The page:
In the forests, earthworms are most common around lakes, ponds and streams, because anglers dumped unused fishing bait there.
Native North American earthworms have been gradually replaced by more rigorous earthworm species introduced by early European settlers, suitable for farming and agricultural purposes. These new introductions can rapidly reproduce and dominate forest ecosystems, disrupting their delicate balance. They can speed up decomposition of the thick layer of plant matter that carpets the forest floor. This thick layer of plant materials acts like a sponge that retains water and nutrients. It is home to a complex web of microlife that slowly processes these nutrients.
When invasive earthworms find their way into these ecosystems, they can decompose this layer of forest ground cover in just one summer, when normally it takes several years to decay. As a result of this activity, the affected grounds become more receptive to other invasive species.
To protect our forests’ delicate ecosystems, we can start by being mindful of the ripple effects of our gardening and farming practices and their impact on the larger environment. We must be careful to keep these earthworms within our farms and gardens, and not move them around to places where they can cause trouble. Ironically, earthworms are a bane to forests for the very same reason they’re a boon to farms and gardens.
Two UC research-based articles to start your worm composting journey:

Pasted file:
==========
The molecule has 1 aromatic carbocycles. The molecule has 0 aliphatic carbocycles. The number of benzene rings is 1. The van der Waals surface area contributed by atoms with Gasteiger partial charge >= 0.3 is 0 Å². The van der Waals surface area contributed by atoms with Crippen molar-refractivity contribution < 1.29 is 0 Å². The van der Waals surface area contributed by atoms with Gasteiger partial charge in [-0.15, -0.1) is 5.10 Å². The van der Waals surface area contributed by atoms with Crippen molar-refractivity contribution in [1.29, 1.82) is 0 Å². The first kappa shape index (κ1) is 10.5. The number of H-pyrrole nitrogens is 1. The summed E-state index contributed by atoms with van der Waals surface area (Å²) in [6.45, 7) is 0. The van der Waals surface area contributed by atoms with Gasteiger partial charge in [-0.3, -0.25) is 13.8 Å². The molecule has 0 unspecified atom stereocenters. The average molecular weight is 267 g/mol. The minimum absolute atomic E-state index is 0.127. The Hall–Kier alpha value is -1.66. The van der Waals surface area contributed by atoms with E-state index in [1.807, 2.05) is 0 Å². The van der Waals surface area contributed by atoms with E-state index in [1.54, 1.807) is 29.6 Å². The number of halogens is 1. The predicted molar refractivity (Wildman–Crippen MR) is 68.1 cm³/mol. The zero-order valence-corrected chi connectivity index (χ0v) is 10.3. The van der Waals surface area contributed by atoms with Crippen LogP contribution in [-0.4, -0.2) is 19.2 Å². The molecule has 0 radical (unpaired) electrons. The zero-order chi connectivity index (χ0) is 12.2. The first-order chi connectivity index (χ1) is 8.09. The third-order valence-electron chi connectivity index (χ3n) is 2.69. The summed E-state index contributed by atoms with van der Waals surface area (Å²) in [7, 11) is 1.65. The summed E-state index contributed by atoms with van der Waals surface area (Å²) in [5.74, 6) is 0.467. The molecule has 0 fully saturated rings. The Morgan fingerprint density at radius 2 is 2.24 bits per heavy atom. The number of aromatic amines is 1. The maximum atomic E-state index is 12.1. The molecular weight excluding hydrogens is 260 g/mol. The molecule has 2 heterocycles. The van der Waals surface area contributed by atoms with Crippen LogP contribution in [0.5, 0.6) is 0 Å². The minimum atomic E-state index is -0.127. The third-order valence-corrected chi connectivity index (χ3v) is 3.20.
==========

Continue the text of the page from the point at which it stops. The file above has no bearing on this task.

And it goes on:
- Composting with Worms, UC Master Gardener Program of Contra Costa County Information Handout: https://ccmg.ucanr.edu/files/240303.pdf
- Composting and Vermiculture for Home Gardeners, a YouTube talk by Joie Spinelli and Dr. Dennis Shusterman: https://youtu.be/E77Yps9K2bw
More on Earthworms:
- Earthworm Information, Sustainable Agriculture Resource and Education Program: https://sarep.ucdavis.edu/are/ecosystem/earthworm
- Earthworm Ecology in California, UC Oaks, Oaks ’n’ Folks, Volume 15, March 2000: https://oaks.cnr.berkeley.edu/earthworm-ecology-in-california/
- Earthworm—Lumbricus terrestris, UC IPM, Guide to Healthy Lawns, http://ipm.ucanr.edu/TOOLS/TURF/PESTS/inearthwm.html
- Earthworm Problems? UC Cooperative Extension, Ventura County: https://ceventura.ucanr.edu/index4.cfm/&blogasset=109383&sharebar=email&blogtag=PCO&close=yes?blogtag=worm&blogasset=109383
Photos courtesy of UCANR and UC Statewide.